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I'm playing around with F# in VS 2010 and i can't quite figure out how to assign a value to a member in a class.

type SampleGame = 
    class 
    inherit Game
    override Game.Initialize() = 
        spriteBatch <- new SpriteBatch(this.GraphicsDevice)
        base.Initialize()
    val mutable spriteBatch : SpriteBatch
    end

I thought this was right but it says it cannot find "spriteBatch". is this the correct way to make members for objects, or is there a better way?

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2 Answers 2

up vote 3 down vote accepted

You should prefer this syntax for defining classes

type SampleGame() =     
    inherit Game()    
    let mutable spriteBatch : SpriteBatch = null
    override this.Initialize() =         
        spriteBatch <- new SpriteBatch(this.GraphicsDevice)        
        base.Initialize()

where you define at least one constructor as part of the class definition (the parens after the first 'SampleGame' in code above), and then next use 'let' and 'do' to initialize/define instance variables and run code for that constructor, and then finally define methods/properties/overrides/etc. (As opposed to your syntax which has no constructor parens after the type name and uses 'val' for instance variables.)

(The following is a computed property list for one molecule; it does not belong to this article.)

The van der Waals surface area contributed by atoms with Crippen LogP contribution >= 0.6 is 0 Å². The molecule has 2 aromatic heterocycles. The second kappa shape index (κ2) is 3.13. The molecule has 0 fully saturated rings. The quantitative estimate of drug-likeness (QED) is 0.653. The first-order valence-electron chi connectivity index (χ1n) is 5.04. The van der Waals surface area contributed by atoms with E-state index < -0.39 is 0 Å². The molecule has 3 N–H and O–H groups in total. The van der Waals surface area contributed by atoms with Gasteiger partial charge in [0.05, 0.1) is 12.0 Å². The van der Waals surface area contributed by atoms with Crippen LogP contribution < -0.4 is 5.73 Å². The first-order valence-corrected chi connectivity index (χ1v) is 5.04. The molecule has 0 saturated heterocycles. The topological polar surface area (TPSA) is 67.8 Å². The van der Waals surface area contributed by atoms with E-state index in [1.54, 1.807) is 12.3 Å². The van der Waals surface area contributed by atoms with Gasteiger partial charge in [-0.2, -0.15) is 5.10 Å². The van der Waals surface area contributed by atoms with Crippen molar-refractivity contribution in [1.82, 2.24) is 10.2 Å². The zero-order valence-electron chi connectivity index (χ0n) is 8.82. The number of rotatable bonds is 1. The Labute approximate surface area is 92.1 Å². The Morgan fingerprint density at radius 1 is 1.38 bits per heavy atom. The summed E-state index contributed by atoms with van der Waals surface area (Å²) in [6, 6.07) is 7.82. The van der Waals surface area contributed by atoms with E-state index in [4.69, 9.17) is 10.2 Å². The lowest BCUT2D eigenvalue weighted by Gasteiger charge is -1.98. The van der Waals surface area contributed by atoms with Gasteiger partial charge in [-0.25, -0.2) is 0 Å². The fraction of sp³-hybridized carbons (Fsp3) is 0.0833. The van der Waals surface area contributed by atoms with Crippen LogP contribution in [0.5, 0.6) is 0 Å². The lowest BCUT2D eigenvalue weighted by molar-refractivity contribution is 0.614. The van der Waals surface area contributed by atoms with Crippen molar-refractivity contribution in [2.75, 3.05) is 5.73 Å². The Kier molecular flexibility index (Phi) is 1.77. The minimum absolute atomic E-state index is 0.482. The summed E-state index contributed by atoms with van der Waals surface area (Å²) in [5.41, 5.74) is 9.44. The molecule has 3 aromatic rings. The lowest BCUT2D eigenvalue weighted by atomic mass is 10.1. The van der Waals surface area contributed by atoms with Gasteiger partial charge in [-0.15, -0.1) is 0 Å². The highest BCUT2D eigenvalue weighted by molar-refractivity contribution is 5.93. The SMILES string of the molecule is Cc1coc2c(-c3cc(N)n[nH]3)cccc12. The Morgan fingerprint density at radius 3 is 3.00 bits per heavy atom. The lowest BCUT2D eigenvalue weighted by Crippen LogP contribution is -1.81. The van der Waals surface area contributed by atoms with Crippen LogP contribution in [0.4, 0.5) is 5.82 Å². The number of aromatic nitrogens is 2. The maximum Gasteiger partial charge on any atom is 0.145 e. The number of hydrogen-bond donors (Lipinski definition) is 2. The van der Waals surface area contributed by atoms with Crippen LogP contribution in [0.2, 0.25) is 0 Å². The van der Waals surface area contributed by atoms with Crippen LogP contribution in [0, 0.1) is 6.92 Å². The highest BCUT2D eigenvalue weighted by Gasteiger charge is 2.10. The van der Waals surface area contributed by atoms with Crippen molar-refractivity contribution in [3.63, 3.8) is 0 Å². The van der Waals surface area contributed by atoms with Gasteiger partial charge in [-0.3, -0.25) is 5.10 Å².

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I just tried that and it gives me the error "'let' and 'do' bindings are not permitted in class definitions unless an implicit construction sequence is used." and if i try to attach parens to the "inherit Game" part it says "This 'inherit' construction call is not part of an implicit construction sequence. Only the inheritied type should be specified at this point...". –  RCIX Jun 12 '09 at 1:01
    
It sounds like you missed the first set of empty parens after SampleGame. (These parens that define a constructor are what begins the 'implicit construction sequence'.) –  Brian Jun 12 '09 at 1:08
    
Yup that was it. Thanks! –  RCIX Jun 12 '09 at 1:16
    
And I keep forgetting we have docs! For completeness: msdn.microsoft.com/en-us/library/dd233192%28VS.100%29.aspx –  Brian Jun 12 '09 at 4:14

I think you have to declare your variable before you use them.

type SampleGame = 
    class 
    inherit Game

    val mutable spriteBatch : SpriteBatch

    override Game.Initialize() = 
        spriteBatch <- new SpriteBatch(this.GraphicsDevice)
        base.Initialize()
    end
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hmm... you might be right. I guess I'm spoiled with C# letting me declare my variables wherever! –  RCIX Jun 12 '09 at 0:04
    
Just tested it, didnt help. Specific error is "The value or constructor "spriteBatch" is not defined –  RCIX Jun 12 '09 at 0:05

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